For anyone striving to "make it" in the entertainment world, one of the trickiest things to do is hone your timing. Even though this blog deals with stand-up, in this instance I'm not referring to comedic timing. Instead, I'm talking about timing your move(s) in the industry. Like someone waiting to dive into a game of double dutch, you can't just jump in without planning your move, making sure that you're ready, and recognizing your open spot when you see it.
Despite how much you may want to get in there and take part in some super-complicated jump rope adventures, you can't just hop in because you want to. You've got to make sure the time is right. You need to know what you're doing and, as ready as you think you are, make sure the ropes are ready for you.
As someone who's spent the better part of the last ten years in some aspect of the music industry, I've run into a few people who immediately want to know how they can get a record deal and want to know what I can do to pull some strings for them (the fact they think I wield that kind of power always makes me shake my head and smile in a "Tsk, tsk, you poor deluded child" kind of way). They're always convinced if they could just get a label to sign them, everything from that point on would be cake. Never mind the fact that their songwriting stinks, they don't play well as a band, none of them can sing, and they don't have any original songs of their own. They just want a record deal and very rarely are they receptive to the idea that they may not be ready.
Likewise, I've listened to a few comedy albums this year from comedians who weren't ready. They had some good ideas and starting points, but still... Just because someone has a buddy with an MP3 recorder doesn't mean you should start in on artwork for your CD just yet. If you're not ready, you'll find yourself in the middle of the schoolyard with a tangle of jump rope around your feet.
But if you are ready...oh man, it's a beautiful thing.
Which brings me to the topic at hand: Adam Newman's album, Not for Horses.
To put it simply, Adam Newman was ready.
This is a guy who's put in the time and work and the end result is a debut project that most definitely does not sound like someone's debut project. Newman is an engaging, confident, smart storyteller who isn't intimidated by the crowd. In fact, he's so not intimidated by them, he starts off his set by giving them a hard time for enjoying the Billy Joel-parodying comic who opened for him. It's a brilliant move, as he has immediately brought the crowd in on the joke, incorporated everyone in the room into his act - even got them to laugh at themselves - and as a result they are with him the entire rest of the show.
Of course, the fact that Newman is genuinely funny doesn't hurt, either. His stories are ones that could have happened to any of us and nothing rings of being ridiculous, fabricated, or implausible. If there's anything here that didn't actually happen to him in real life, he's done a remarkable job of hiding the seams.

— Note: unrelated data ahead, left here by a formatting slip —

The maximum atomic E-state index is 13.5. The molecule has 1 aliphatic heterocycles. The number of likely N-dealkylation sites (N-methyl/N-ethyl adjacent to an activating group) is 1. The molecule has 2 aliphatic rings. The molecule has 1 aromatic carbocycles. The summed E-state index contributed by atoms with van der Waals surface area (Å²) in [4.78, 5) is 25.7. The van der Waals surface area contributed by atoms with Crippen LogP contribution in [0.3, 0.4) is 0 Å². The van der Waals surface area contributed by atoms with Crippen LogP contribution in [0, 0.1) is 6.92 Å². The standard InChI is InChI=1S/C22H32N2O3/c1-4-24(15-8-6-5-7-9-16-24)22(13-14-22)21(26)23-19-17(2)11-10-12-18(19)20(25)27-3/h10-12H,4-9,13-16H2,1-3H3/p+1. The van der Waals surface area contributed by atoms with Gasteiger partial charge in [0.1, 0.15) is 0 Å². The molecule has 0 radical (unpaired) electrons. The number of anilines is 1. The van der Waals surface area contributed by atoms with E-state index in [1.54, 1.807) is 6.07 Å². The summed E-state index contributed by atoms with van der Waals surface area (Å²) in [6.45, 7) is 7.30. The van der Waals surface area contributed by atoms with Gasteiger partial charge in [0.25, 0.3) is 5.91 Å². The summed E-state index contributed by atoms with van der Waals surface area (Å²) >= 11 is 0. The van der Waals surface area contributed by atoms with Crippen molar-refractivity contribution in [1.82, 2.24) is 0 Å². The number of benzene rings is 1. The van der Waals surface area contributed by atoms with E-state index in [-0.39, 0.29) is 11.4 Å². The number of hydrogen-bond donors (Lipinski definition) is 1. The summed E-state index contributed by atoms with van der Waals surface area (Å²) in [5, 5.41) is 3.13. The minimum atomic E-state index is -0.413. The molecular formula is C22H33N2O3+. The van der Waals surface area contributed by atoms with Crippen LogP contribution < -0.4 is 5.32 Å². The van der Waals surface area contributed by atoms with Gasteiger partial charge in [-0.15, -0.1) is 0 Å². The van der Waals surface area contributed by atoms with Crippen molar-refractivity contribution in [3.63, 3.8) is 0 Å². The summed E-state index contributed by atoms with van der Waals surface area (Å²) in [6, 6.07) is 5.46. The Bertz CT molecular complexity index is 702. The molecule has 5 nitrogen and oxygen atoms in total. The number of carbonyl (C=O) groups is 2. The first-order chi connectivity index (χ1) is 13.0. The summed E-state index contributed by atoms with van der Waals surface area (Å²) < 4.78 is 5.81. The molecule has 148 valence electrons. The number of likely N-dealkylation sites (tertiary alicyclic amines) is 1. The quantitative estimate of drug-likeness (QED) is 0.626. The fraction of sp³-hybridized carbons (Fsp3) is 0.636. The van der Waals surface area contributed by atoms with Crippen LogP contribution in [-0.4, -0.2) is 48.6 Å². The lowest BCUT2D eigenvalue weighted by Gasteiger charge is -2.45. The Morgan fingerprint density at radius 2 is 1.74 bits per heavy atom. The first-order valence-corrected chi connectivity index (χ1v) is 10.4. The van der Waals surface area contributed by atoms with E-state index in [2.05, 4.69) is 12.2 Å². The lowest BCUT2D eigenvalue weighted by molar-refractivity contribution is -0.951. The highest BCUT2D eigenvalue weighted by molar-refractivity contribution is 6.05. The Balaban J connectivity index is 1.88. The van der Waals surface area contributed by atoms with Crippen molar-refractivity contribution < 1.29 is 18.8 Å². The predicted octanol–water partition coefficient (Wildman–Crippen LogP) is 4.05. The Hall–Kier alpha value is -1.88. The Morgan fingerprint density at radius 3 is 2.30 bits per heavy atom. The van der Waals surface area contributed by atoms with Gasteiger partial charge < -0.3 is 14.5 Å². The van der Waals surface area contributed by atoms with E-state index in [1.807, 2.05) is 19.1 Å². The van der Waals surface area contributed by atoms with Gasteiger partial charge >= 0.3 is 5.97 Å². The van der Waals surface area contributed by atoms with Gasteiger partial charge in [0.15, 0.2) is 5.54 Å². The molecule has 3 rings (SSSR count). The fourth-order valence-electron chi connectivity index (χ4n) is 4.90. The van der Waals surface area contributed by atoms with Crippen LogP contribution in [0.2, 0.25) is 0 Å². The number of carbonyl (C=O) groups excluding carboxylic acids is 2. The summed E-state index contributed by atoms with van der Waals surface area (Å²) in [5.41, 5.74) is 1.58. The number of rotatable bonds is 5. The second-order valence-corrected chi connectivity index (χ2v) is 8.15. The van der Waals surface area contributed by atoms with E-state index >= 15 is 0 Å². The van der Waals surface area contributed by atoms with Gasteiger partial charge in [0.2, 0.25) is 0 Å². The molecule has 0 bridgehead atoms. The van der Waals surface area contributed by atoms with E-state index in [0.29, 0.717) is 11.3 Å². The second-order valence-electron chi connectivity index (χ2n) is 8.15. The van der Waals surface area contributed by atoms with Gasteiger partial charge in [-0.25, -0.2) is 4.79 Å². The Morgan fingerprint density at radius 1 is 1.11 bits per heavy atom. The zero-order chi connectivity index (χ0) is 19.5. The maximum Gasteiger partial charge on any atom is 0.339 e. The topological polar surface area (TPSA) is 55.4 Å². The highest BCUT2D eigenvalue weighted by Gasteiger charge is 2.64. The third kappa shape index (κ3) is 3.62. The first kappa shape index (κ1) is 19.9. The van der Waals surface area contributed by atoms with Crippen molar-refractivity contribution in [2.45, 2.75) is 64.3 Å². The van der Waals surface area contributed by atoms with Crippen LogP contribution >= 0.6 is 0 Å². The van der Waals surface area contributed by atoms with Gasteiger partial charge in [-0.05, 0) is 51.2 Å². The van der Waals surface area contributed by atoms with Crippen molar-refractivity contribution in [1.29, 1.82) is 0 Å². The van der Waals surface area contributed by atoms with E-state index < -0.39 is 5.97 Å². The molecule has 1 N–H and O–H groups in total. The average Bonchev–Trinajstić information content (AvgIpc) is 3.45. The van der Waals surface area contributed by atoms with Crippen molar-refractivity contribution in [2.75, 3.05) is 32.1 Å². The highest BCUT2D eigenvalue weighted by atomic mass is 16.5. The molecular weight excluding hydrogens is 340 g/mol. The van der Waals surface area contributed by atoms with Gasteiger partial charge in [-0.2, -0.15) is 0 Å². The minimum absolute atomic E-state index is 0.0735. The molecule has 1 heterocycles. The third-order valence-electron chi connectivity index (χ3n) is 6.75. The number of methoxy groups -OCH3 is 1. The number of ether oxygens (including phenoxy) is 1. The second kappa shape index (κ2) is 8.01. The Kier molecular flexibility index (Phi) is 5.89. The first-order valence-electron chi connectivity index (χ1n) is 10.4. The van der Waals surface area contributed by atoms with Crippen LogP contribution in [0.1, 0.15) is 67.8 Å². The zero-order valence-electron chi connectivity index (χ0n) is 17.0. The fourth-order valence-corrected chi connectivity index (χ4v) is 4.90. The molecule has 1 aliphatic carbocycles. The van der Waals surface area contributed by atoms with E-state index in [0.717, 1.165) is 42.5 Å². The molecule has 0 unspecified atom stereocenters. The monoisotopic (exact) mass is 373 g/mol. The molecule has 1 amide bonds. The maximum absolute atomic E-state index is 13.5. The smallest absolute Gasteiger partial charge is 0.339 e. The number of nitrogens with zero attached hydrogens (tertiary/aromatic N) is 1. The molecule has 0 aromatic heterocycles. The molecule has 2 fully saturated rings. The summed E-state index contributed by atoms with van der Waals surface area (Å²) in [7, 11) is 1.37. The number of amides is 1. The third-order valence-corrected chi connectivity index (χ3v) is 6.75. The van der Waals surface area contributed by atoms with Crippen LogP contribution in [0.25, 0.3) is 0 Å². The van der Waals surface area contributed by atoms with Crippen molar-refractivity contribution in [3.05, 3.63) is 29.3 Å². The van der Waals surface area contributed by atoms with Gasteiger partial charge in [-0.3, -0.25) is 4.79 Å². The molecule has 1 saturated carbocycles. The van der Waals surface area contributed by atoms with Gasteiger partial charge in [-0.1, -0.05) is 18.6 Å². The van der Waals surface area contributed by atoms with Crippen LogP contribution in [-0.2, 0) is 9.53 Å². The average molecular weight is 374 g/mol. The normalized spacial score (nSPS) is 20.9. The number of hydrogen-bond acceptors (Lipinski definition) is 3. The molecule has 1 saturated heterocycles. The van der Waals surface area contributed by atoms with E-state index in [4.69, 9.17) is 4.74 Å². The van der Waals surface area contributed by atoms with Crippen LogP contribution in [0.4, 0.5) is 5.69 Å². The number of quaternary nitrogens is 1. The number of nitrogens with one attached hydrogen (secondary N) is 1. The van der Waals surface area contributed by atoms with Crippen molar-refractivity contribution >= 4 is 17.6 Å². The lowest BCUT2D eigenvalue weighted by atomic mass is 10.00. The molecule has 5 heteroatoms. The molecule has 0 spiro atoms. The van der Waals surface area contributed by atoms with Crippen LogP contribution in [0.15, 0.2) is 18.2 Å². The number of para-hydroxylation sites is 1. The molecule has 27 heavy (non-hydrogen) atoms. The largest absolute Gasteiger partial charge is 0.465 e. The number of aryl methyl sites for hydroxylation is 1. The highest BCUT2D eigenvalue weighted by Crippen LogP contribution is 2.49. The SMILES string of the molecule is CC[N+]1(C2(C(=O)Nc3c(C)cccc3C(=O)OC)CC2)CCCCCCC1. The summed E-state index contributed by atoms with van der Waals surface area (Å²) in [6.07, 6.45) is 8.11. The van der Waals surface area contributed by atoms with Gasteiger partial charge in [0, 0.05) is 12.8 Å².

Newman finds the humor in the ordinary and mundane. True, he's not the first comedian to excel in the details of life's routine, but he does it very well and that's what counts. If you can mine big laughs out of working eight hours a day at an online medical journal updating email lists, then you're on to something.
"Horses" is a CD that demands immediate repeated listenings because you want to re-live the joy of Newman's tales and you want to do it as soon as possible. Whether it's his re-telling of #69 on VH1's list of Most Metal Moments, finding himself on the wrong end of a burrito gun, or getting fired on Casual Friday, don't be surprised if you find yourself telling your friends about him even before you've finished your first listen-to. I was barely halfway through when I was emailing and Google+-ing, hyping him to my friends. Newman's careful attention to the smallest details of an Ernest film and a room full of second-graders trying to do "The Worm" are just a couple of bits that spurred on this word-of-mouth chain reaction.
At first, it may be hard for you to believe the warning that appears on the side of economy-sized pickle buckets actually exists, but I can vouch for Newman. I've seen the same warning on 5-gallon buckets of paint and knowing it's not something that was just made up for the sake of a bit actually makes Newman's observations even funnier.
A strange man's late-night grocery store purchase. T-shirts at truck stops. Dikembe Mutombo. Dealing with a dog who's had an afternoon snack three out of four veterinarians would definitely not recommend. For most people, these would just be blips on the radar of life that come and go without a second thought. Fortunately for us, Newman isn't so willing to let them go without commenting.
And just like that, Newman has jumped into the game. He's obviously worked hard to make his craft the best it could be and waited for his perfect spot to jump into the ropes. He paused for just the right moment, saw his opening, and went for it. And now here he is, doing comedy double dutch like a mad man.
Needless to say, his timing couldn't have been better.